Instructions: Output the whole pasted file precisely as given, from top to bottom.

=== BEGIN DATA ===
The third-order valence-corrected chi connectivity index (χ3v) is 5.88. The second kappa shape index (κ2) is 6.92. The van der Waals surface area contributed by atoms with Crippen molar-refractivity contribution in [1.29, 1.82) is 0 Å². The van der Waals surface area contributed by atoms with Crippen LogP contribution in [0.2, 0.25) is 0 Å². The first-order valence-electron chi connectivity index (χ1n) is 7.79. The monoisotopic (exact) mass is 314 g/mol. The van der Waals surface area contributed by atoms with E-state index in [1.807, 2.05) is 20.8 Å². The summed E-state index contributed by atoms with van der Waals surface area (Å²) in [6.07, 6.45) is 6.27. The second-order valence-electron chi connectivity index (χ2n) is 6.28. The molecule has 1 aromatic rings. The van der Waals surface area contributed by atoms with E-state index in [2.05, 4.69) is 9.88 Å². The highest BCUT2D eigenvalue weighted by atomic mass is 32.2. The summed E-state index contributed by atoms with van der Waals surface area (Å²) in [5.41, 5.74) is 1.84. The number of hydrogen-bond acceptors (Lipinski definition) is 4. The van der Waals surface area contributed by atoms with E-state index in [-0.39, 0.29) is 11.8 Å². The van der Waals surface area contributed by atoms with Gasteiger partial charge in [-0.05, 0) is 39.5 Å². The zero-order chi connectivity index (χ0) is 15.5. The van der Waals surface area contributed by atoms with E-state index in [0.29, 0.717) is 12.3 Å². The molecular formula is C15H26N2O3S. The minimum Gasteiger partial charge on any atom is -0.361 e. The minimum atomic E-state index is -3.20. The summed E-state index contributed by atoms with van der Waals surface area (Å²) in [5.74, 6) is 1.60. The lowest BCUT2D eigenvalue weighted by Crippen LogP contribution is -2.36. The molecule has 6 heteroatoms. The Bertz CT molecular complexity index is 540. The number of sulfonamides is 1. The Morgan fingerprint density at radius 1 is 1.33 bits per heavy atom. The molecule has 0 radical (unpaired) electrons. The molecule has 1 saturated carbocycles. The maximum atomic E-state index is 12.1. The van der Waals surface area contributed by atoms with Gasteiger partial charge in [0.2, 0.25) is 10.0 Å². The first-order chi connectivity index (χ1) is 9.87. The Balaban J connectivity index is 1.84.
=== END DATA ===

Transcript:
The third-order valence-corrected chi connectivity index (χ3v) is 5.88. The second kappa shape index (κ2) is 6.92. The van der Waals surface area contributed by atoms with Crippen molar-refractivity contribution in [1.29, 1.82) is 0 Å². The van der Waals surface area contributed by atoms with Crippen LogP contribution in [0.2, 0.25) is 0 Å². The first-order valence-electron chi connectivity index (χ1n) is 7.79. The monoisotopic (exact) mass is 314 g/mol. The van der Waals surface area contributed by atoms with E-state index in [1.807, 2.05) is 20.8 Å². The summed E-state index contributed by atoms with van der Waals surface area (Å²) in [6.07, 6.45) is 6.27. The second-order valence-electron chi connectivity index (χ2n) is 6.28. The molecule has 1 aromatic rings. The van der Waals surface area contributed by atoms with E-state index in [2.05, 4.69) is 9.88 Å². The highest BCUT2D eigenvalue weighted by atomic mass is 32.2. The summed E-state index contributed by atoms with van der Waals surface area (Å²) in [5.41, 5.74) is 1.84. The number of hydrogen-bond acceptors (Lipinski definition) is 4. The van der Waals surface area contributed by atoms with E-state index in [-0.39, 0.29) is 11.8 Å². The van der Waals surface area contributed by atoms with Gasteiger partial charge in [-0.05, 0) is 39.5 Å². The zero-order chi connectivity index (χ0) is 15.5. The van der Waals surface area contributed by atoms with E-state index in [0.29, 0.717) is 12.3 Å². The molecular formula is C15H26N2O3S. The minimum Gasteiger partial charge on any atom is -0.361 e. The minimum atomic E-state index is -3.20. The summed E-state index contributed by atoms with van der Waals surface area (Å²) in [5.74, 6) is 1.60. The lowest BCUT2D eigenvalue weighted by Crippen LogP contribution is -2.36. The molecule has 6 heteroatoms. The Bertz CT molecular complexity index is 540. The number of sulfonamides is 1. The Morgan fingerprint density at radius 1 is 1.33 bits per heavy atom. The molecule has 0 radical (unpaired) electrons. The molecule has 1 saturated carbocycles. The maximum atomic E-state index is 12.1. The van der Waals surface area contributed by atoms with Gasteiger partial charge in [0.2, 0.25) is 10.0 Å². The first-order chi connectivity index (χ1) is 9.87. The Balaban J connectivity index is 1.84.